Technically, any atom or molecule can form both cations and anions. For example, a hydrogen atom usually has a +1 oxidation state, but sometimes it gains an electron and has a -1 charge! That being said, metals usually form cations, while nonmetals usually form anions. To put it another way, elements on the left side of the periodic table tend to form cations, while those on the right side form anions. Noble gases are the exception. They are sufficiently stable that they dont form either anions or cations easily. Certain groups of the periodic table form characteristic ions:

  • Alkali metals : +1 cations
  • Alkaline earth metals : +2 cations
  • Transition metals : Two or more oxidation states, usually differing by one. For example, copper forms +1 and +2 cations.
  • Boron family : +1 or +3 cations
  • Carbon family : -4 for carbon, but +2 going down the group
  • Nitrogen family : +3 or +5
  • Oxygen family : -2 for oxygen, but -2, +4, +6 going down the group
  • Halogens : -1
  • Noble gases : 0

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Examples Of Polyatomic Anions

Five common examples of polyatomic anions are provided below.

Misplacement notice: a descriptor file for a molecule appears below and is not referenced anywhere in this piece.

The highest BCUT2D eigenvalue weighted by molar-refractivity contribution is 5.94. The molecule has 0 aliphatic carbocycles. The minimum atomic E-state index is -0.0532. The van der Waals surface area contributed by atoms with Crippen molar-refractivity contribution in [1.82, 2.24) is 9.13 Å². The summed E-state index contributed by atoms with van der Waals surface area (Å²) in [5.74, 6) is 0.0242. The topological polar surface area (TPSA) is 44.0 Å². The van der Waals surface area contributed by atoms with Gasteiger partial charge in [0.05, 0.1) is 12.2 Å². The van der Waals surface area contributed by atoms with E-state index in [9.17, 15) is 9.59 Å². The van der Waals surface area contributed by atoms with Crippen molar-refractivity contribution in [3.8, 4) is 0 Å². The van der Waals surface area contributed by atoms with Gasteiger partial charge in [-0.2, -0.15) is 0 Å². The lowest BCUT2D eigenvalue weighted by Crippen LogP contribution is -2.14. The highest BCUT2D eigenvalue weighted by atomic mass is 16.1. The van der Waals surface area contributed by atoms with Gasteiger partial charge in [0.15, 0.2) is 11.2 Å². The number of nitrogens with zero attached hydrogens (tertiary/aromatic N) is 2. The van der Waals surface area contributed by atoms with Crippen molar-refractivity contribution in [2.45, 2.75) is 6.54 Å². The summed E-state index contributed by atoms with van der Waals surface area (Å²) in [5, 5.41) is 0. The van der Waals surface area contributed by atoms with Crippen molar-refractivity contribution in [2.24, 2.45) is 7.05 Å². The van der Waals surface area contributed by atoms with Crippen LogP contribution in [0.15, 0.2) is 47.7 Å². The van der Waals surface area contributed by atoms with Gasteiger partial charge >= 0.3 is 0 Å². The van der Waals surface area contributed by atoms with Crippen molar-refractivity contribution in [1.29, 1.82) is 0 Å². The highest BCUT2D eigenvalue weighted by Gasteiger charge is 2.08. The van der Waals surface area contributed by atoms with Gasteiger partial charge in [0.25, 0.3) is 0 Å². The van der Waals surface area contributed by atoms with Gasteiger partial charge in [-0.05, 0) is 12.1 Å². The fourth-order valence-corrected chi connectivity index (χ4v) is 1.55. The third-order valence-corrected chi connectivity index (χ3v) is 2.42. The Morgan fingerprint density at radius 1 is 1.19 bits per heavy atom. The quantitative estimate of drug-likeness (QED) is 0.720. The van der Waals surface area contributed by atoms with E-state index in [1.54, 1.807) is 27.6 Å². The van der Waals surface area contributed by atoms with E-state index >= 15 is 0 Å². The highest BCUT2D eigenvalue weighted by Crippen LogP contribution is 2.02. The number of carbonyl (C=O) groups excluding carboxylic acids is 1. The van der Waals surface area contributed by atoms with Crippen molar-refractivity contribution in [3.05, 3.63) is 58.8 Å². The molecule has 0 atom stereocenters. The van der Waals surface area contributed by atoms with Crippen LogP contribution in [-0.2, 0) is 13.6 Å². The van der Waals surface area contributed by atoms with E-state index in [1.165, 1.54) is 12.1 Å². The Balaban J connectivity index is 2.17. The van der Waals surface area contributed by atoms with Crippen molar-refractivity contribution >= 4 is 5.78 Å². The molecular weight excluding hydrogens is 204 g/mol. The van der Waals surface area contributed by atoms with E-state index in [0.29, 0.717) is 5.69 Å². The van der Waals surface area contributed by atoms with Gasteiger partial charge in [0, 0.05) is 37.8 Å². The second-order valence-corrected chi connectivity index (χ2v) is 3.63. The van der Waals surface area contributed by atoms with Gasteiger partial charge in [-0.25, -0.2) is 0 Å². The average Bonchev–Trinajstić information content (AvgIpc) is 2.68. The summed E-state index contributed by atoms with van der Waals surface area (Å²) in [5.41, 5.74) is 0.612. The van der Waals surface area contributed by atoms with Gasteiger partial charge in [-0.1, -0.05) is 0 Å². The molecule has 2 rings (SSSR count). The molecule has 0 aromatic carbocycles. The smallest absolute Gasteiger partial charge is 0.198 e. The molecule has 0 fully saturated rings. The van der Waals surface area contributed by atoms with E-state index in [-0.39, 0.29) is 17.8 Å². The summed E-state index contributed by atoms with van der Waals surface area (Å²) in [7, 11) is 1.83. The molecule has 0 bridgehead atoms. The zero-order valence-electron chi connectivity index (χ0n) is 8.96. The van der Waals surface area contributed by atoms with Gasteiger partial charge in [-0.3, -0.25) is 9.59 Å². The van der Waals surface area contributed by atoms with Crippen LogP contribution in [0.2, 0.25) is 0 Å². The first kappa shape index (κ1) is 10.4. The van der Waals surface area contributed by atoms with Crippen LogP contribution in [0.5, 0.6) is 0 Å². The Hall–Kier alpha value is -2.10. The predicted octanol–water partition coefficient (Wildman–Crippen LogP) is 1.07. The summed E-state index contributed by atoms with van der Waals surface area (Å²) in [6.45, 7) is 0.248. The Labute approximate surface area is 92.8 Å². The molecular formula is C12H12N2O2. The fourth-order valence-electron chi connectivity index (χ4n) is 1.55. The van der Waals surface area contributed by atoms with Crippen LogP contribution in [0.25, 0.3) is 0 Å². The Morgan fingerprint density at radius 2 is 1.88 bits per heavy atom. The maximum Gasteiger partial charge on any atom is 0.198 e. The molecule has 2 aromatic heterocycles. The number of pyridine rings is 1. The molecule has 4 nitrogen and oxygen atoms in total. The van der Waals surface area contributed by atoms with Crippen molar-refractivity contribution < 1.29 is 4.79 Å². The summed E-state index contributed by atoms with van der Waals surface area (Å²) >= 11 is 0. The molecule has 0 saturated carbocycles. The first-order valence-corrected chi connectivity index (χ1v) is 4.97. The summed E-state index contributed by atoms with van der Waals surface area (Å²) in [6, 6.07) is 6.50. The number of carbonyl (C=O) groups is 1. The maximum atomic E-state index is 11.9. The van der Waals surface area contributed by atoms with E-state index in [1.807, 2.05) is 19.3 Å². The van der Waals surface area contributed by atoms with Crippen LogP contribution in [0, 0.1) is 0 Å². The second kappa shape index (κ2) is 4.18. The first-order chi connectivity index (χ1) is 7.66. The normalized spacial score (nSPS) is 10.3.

• The nitrate anion, denoted by the chemical formula NO3.
  • The nitrite anion, denoted by the chemical formula NO2.
  • The hydroxide anion, denoted by the chemical formula OH.
  • The carbonate anion, denoted by the chemical formula CO32-.
  • The sulfate anion, denoted by the chemical formula SO42-.

Effect Of Simultaneous Cation And Anion Doping On Optical Absorption And Photocatalysis

Cations and Anions Explained

Co-doping into both anion and cation sites might be one of the most interesting ideas from the viewpoint of improving the optical absorptivity. It was predicted that -co-doping of rutile would greatly enhance the optical absorption properties of the material. While simple doping with nitrogen into oxygen sites gives an antiferromagnetic ground state, -co-doping leads to half-metallic ferromagnetism and a ferromagnetic ground state. These results were obtained using DFT and the plane-wave pseudopotential method . The findings have yet to be verified experimentally, for example, by using 57Co emission Mößbauer spectroscopy.